Remember that study that got big press recently that showed a link between drinking and cancer rates in women? U.K. researcher Naomi Allen told the Wash Post, "If you are regularly drinking even one drink per day, that's increasing your risk for cancer [since] there doesn't seem to be a threshold at which alcohol consumption is safe."
Over at Spiked, Patrick Basham and John Luik say bushwah:
The study is full of significant puzzles that suggest that its results are unreliable. For example, it reports that the incidence of all types of cancer studied in its non-drinking subjects was 5.7 per cent compared with 5.3 per cent for those subjects who had at least a drink a day, and up to 14 drinks a week.
In other words, not only was there no dose-response in terms of cancer risk, but teetotallers had a higher population incidence of cancer than those consuming up to 14 drinks a week!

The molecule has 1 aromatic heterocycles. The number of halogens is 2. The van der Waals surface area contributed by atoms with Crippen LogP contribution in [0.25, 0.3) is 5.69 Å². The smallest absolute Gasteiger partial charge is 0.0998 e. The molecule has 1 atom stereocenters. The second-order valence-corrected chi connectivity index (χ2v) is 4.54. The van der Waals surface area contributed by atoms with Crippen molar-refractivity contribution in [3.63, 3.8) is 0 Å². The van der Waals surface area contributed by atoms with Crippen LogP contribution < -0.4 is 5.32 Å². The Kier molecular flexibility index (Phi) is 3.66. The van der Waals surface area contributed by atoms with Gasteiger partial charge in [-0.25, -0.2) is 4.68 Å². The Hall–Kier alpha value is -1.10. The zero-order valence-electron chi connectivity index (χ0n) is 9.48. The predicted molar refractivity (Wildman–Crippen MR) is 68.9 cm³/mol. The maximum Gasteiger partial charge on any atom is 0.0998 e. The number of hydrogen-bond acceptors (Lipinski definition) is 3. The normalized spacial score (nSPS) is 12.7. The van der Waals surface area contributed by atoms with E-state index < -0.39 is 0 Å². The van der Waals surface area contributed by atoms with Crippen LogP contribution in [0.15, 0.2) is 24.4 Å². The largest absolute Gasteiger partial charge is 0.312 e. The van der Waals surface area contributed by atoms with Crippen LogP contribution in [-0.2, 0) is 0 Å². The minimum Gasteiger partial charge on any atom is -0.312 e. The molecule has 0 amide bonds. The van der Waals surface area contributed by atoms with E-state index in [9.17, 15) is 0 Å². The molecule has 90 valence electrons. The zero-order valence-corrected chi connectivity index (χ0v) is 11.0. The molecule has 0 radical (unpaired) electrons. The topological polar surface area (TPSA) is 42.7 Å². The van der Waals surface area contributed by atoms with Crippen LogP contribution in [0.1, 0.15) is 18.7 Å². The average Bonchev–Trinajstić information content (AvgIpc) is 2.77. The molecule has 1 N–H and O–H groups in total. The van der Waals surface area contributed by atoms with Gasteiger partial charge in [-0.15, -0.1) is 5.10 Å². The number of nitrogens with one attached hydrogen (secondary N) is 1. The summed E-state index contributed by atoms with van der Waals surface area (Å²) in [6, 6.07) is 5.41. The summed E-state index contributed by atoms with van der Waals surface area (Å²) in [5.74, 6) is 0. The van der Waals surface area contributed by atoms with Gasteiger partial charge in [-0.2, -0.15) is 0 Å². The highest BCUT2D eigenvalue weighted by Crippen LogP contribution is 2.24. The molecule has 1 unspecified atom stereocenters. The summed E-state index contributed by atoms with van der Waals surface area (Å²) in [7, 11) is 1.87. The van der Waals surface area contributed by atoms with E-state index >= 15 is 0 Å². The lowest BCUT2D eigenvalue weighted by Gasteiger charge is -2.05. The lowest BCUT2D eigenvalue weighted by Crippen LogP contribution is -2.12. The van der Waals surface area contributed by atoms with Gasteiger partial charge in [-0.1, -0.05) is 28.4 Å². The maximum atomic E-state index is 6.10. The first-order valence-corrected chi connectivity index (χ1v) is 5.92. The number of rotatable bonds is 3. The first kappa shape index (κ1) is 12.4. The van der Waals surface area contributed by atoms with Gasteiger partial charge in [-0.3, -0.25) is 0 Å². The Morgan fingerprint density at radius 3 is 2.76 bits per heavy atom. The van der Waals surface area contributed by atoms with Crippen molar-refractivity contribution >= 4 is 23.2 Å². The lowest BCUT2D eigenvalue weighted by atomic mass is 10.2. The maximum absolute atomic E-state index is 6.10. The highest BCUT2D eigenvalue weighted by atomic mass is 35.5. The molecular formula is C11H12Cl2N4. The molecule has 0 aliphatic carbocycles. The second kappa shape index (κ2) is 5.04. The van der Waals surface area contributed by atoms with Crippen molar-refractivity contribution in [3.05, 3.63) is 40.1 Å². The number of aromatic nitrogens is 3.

Even those women in the study who drank the most (15 or more drinks a week) had a cancer incidence of 5.8 per cent, which is virtually identical to those who drank nothing. But this particular take-home message somehow escaped Allen's notice, and that of the media as well.
Bashma and Luik conclude, Allen's "public pronouncements, her recommendations to government, and the reports about her study in the media are certainly not supported by her results."